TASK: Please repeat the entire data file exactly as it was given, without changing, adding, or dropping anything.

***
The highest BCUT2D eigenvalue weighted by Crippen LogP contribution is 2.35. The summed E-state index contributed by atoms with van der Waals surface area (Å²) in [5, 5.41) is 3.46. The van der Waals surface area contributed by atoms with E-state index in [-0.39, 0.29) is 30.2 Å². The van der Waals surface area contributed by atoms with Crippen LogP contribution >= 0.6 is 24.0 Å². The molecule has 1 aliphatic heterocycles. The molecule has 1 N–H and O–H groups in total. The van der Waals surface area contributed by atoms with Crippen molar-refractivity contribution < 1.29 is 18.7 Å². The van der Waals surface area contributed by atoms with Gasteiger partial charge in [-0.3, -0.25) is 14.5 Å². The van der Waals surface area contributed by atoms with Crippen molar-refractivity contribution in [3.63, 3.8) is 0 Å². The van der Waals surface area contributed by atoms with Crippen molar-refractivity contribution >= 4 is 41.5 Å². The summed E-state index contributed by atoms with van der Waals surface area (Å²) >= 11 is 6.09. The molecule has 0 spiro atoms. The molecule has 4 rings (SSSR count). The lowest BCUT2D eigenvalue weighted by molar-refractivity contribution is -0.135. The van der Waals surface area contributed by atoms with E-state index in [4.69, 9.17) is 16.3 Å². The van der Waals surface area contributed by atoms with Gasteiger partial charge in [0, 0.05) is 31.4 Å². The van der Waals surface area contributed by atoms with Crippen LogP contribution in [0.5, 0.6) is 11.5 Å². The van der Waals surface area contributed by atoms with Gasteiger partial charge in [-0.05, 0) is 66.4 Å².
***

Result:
The highest BCUT2D eigenvalue weighted by Crippen LogP contribution is 2.35. The summed E-state index contributed by atoms with van der Waals surface area (Å²) in [5, 5.41) is 3.46. The van der Waals surface area contributed by atoms with E-state index in [-0.39, 0.29) is 30.2 Å². The van der Waals surface area contributed by atoms with Crippen LogP contribution >= 0.6 is 24.0 Å². The molecule has 1 aliphatic heterocycles. The molecule has 1 N–H and O–H groups in total. The van der Waals surface area contributed by atoms with Crippen molar-refractivity contribution < 1.29 is 18.7 Å². The van der Waals surface area contributed by atoms with Gasteiger partial charge in [-0.3, -0.25) is 14.5 Å². The van der Waals surface area contributed by atoms with Crippen molar-refractivity contribution in [3.63, 3.8) is 0 Å². The van der Waals surface area contributed by atoms with Crippen molar-refractivity contribution >= 4 is 41.5 Å². The summed E-state index contributed by atoms with van der Waals surface area (Å²) >= 11 is 6.09. The molecule has 0 spiro atoms. The molecule has 4 rings (SSSR count). The lowest BCUT2D eigenvalue weighted by molar-refractivity contribution is -0.135. The van der Waals surface area contributed by atoms with E-state index in [4.69, 9.17) is 16.3 Å². The van der Waals surface area contributed by atoms with Gasteiger partial charge in [0, 0.05) is 31.4 Å². The van der Waals surface area contributed by atoms with Crippen LogP contribution in [0.5, 0.6) is 11.5 Å². The van der Waals surface area contributed by atoms with Gasteiger partial charge in [-0.05, 0) is 66.4 Å².